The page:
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Jon Adams: 'Someone’s had all the flippin mints’ - part one of five / 10 November 2010

black line drawing of a capital 'A' depicted as a building in construction

A letter of the alphabet by Jon Adams

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Heading home: Tuesday 8 November 'Dyslexia awareness week': I seem to spend more time on trains lately than I did when I was Artist in Residence with a Rail company (I am writing this on the train). That may say one of two things – either I was quite ‘slack’ then or am busier now?

I probably don’t need to answer this one but take this week – four trips to London. Lucky for me not much time spent during rush hour. I am not going into the politics of disability and public transport, we all have an opinion on that and the way we are sometimes ‘accommodated’. Other than to say the perfect ‘reasonable adjustment’ for aspergers on the train or underground would be an empty carriage! Has anyone tried that one as a test case yet?

Tuesday’s trip was easy – London Waterloo station and the Shell Centre that happened to be next door (no underground). Travelling midday the train was busy and I had to cram my ‘A0’ art case replete with framed picture into one of those two seater spaces and sit with a full rucksack and computer bag.

I was heading for the British Dyslexia’s Art exhibition as part of Dyslexia Awareness Week. Ironic for two reasons: The first was when I started as an illustrator back in the mid-eighties some of the first work I did was for Shell and I used to visit the Shell Centre quite frequently. The Illustrations were complex geological diagram’s and as I had trained as a geologist they didn’t need to explain the geological ins and outs. ( I think that’s why I got the jobs – it saved time and that’s a premium in the publishing world)

The other was the picture squirreled away in the art case. The event was to showcase creative dyslexic talent, a fundraising action and award the BDA art competition prizes. 10 years ago I had been to the very same event as a newly ‘revealed’ dyslexic having entered the same art competition – and I had that winning picture with me.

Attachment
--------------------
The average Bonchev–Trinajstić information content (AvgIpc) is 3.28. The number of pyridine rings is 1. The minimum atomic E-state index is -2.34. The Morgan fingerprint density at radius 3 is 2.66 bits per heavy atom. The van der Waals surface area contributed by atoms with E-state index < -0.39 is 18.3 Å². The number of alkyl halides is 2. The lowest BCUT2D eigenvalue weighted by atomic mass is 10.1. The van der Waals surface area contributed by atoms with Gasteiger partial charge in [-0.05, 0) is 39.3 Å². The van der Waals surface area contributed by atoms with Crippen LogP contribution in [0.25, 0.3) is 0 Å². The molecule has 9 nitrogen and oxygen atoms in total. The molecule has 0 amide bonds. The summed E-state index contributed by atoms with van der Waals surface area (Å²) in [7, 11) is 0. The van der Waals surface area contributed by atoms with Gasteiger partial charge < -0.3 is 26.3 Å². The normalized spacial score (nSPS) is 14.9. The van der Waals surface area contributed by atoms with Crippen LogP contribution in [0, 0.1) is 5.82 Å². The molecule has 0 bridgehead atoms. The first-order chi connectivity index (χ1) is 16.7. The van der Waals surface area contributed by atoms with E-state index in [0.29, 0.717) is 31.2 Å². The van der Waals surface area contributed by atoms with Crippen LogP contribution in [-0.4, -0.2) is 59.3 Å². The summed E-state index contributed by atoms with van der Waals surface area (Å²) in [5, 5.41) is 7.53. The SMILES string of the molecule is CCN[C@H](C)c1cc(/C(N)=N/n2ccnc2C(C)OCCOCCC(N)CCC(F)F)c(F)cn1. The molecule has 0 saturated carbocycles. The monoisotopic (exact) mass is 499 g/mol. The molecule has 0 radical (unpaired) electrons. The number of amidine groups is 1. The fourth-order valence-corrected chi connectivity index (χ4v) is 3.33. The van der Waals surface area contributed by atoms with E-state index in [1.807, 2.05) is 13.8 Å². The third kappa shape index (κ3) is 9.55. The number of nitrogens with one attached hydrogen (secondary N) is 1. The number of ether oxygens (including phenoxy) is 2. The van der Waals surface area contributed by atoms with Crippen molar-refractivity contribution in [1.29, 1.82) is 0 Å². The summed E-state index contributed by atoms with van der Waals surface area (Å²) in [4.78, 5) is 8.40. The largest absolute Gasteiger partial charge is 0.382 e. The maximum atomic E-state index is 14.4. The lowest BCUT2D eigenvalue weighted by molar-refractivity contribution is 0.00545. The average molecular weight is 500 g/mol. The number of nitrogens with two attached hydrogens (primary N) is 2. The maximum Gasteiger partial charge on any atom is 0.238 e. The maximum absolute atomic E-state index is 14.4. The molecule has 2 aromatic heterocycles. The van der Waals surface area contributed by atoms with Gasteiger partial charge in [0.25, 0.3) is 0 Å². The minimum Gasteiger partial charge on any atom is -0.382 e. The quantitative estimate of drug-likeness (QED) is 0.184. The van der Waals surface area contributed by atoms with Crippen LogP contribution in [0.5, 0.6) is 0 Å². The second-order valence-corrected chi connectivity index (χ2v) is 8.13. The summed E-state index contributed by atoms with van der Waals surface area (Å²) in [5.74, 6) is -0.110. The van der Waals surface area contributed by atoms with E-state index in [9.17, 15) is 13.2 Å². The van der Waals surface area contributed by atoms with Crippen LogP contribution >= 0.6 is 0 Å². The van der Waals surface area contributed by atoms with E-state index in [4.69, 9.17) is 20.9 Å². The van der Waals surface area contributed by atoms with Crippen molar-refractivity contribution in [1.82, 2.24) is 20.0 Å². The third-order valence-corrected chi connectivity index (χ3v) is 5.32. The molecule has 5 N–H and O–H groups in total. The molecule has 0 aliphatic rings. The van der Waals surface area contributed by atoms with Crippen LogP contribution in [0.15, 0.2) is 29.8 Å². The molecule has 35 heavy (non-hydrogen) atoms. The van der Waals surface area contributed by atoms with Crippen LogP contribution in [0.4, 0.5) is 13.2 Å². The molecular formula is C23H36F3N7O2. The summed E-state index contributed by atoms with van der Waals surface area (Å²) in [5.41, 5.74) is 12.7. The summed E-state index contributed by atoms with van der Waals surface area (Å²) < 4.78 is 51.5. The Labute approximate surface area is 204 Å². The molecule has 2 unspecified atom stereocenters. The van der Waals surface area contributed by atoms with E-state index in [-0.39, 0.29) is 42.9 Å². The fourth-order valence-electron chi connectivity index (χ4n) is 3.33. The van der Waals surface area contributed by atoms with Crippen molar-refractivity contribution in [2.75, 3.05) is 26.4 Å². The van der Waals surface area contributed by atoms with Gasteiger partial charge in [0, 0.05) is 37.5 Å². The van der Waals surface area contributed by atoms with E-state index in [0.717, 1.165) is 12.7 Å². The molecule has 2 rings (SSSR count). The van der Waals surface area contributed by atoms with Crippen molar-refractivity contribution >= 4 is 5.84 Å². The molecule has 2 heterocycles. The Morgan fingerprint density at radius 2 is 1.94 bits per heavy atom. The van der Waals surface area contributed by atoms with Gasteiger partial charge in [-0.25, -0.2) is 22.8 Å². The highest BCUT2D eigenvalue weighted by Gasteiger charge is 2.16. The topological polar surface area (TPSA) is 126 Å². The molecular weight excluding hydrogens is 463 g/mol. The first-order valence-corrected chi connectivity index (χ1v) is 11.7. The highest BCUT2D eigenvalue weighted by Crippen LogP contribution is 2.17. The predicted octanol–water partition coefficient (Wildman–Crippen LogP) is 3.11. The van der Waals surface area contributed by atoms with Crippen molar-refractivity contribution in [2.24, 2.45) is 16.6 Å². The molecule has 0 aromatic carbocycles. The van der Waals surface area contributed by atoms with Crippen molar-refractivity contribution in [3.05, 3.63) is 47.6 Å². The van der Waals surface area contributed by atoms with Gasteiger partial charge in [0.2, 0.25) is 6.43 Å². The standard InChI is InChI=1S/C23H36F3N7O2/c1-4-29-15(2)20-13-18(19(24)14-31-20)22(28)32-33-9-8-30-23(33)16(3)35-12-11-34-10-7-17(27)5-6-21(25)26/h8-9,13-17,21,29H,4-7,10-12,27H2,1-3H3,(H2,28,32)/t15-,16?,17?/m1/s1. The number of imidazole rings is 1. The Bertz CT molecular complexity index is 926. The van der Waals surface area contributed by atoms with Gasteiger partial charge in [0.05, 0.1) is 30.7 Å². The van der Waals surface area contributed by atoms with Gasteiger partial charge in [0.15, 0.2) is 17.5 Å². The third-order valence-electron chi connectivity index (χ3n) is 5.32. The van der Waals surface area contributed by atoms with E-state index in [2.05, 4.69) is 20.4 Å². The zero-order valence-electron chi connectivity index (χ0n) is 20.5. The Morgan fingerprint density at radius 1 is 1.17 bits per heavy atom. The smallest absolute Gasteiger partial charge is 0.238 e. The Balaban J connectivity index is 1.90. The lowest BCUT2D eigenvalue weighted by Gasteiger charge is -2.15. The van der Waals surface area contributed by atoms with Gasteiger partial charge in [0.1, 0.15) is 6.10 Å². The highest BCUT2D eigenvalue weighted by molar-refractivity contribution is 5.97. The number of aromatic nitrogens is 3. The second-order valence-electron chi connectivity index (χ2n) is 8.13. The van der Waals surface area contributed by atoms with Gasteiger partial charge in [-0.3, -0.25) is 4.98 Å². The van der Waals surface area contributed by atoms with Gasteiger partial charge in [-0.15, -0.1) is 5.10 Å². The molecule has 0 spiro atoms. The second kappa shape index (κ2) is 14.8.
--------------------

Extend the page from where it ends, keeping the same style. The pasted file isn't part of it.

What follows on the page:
It was just as complex as those books I did with Shell 20 years before and I had one of those with me too. They were both ‘going home’ as it were with a distinct timeline – events within my personal stratigraphy.(see Colin Hambrook’s review of Goose on the Hill at Pallant House Gallery)

After sitting in on part of a talk on the new Equalities’ Act we were able to set up upstairs overlooking the Thames and Millennium Eye. I set out a stall complete with Digital picture frame slide show and information on ‘Dysarticulate 2011’ and ‘Look about’ and set the picture on the easel.

Some interesting conversations followed... which I know I would have found difficult if not impossible a shy 10 years ago. Things have changed. The auction was fun – led by Jonty from BBCs Cash in the Attic (interesting chat with a fellow dyslexic) all the lots sold including a small vinyl ‘sign’ and original postcard of mine (a latest work) – all going towards the BDA’s work. When I found out my son was dyslexic 11 years ago I rang their helpline – which not only questioned if I was but set me on my current path.

My daily ‘aspie other person interaction’ quota full I journeyed home. Thank goodness the train wasn’t too full on the way back!

Jon Adams is artist and lead geologist to accentuate's 'Look About' project'